To the editor: It’s not surprising. In this society, we are taught almost from It is a difficult admission whichI am about to make, one which birth : that “normal” . p.eople are not assholes.. Television and will no doubt surprise many, and may well offend some, So I will movies are full. of-“nice” people and “evil”people, but they rarely and those that are shown at all are distorted into ask you to read on, despite any shock or revulsion YOU pai feel. L depict assholes, I’m an asshole. ‘sick, vicious stereotypes, like Herb Tarlek and Pierre Trudeau. I ‘don’t think I remember a time when I didn’t know that I wasIt took a long time for me,to realize that my desires to butt into an asshale. Other children used to play “house” and “doctor”. I lineups and to laugh-at other people’s haircuts were as human as would be playing “insurance salesman” or “lounge lizard!‘. I w& those of my “pleasant”’ friends, and that the disgust many of at best, always sure that I was different, but I though for a long time that _ them felt at my being different. was unjustified it was just a temporary ‘stage, something I wouid eventually h.ypocritical at worst. ’ Today, in the “liberated” eighties, a&holes are able to reach “grow out of.” Many of my asshole friends tell of similar f&lines. ’ positions of responsibilitjr (in the Federation of Students, for example, not to mention I&p&t); asshole musicians like Prince and Twisted Sister are able to present themseles honestly without fear of.rep,risal from the pleasant mainstream, and more and more asssholes are publicly asserting their right to live their ‘lifestyles as they choose, joining clubs like Students of. Objectivism, and proudly displaying the ugly clothes and body odor which act as introductions in the complex social symbology .of the asshole community. Nevertheless, signs of reactionary hostility have appeard, especially a.mong society’s more repressive elements. Recently a wave of publicity resembling a hate campaign foiiowed stories in local newspapers about assholes who frequent public washrooms for personal purposes, and don’t flush afterwards. It is still routine for people to refer to those they don’t like as “assholes”, despite the implicit insult to many upstanding ’ citizens who also happen to be assholes; Why must personality . > orientation be used as a put-down? More public-awareness is essential if we as a society are tocome to terms with a minority that might well include your best friend, and almost certainly includes some of your professors. I _hope that my speaking ouf will’encourage others to do the same. Daniel Simon, 3B Applied Mat’h/ . .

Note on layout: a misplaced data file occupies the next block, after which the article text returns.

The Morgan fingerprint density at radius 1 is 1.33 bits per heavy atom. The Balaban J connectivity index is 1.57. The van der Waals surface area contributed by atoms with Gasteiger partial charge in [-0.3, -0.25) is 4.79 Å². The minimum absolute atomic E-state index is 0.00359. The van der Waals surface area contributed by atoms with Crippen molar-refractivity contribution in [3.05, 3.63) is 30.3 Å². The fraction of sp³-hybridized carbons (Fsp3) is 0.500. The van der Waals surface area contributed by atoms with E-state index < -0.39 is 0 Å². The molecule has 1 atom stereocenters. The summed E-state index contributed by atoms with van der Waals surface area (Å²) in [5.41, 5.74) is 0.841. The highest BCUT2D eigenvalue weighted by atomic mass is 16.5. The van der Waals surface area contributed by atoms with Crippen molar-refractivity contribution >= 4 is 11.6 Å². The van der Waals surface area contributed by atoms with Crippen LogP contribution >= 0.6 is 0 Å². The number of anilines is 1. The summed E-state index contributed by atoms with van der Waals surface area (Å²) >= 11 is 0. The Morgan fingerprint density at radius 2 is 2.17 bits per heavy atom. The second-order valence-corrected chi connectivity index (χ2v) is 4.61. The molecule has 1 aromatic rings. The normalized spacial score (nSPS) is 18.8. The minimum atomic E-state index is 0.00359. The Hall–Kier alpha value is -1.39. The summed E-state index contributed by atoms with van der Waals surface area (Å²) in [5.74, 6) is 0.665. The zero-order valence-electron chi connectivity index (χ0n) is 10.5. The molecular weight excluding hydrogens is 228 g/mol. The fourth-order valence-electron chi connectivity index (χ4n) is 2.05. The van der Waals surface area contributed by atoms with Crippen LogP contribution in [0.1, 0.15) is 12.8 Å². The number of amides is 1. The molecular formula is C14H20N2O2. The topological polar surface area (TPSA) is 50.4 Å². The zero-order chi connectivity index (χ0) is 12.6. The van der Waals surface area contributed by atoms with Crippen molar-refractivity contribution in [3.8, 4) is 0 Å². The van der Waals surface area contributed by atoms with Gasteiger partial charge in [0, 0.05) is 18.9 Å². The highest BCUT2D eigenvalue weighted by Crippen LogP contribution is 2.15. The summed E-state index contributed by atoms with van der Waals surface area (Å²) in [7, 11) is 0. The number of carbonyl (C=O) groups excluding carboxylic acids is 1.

Take’ the ,btig-$ff ydu-r -heads . .-__ -_ To the editor: Here then is another in a seemingly unending series of letters on, about, to, and from the Integrated Studies pro-gram. While the opinions expressed are personal, they are shared by a gro.wing number of students. Right now, every member of the IS. program is walking around with a plasticshopping bag over his or her head. While this tends to make it difficult tosee where‘ we ,are :heading,,at least some of ushaven’t -tied?h&ag closed. .. around our necks... . Frankly, I hate “office politics”, I can hardly afford. the‘time, and the frustrations are bad for .my ulcer. But to sit ‘back and ignore the current situation is the height of folly, analogous to suspecting a spreading cancer and refusing ‘to see a doctor, because the bad news might “ruin your t&i& ‘day’!; As in any declaration of war, a call-to-arms is issued; a small population has influenced our program’s direction for far too’ long. If you re concerneti about the future of Integrated Studies, “,get involved! Complacency is a luxury we can,no longer-afford. I’ll open myself to att-ack here, and call for opinions from the campus at large. You can reach me through on-campus mail, *Edward Blanchard, Integrated Studies, room 1Q55, PAS. .Edward Blanchard Integrated +tudies , I \> .-



Soapbox is’ a feature intended as a forum for individual Imprint staff members to express their opinions. I

1Ritdrioal Chrktianity DorrgThempsaa b$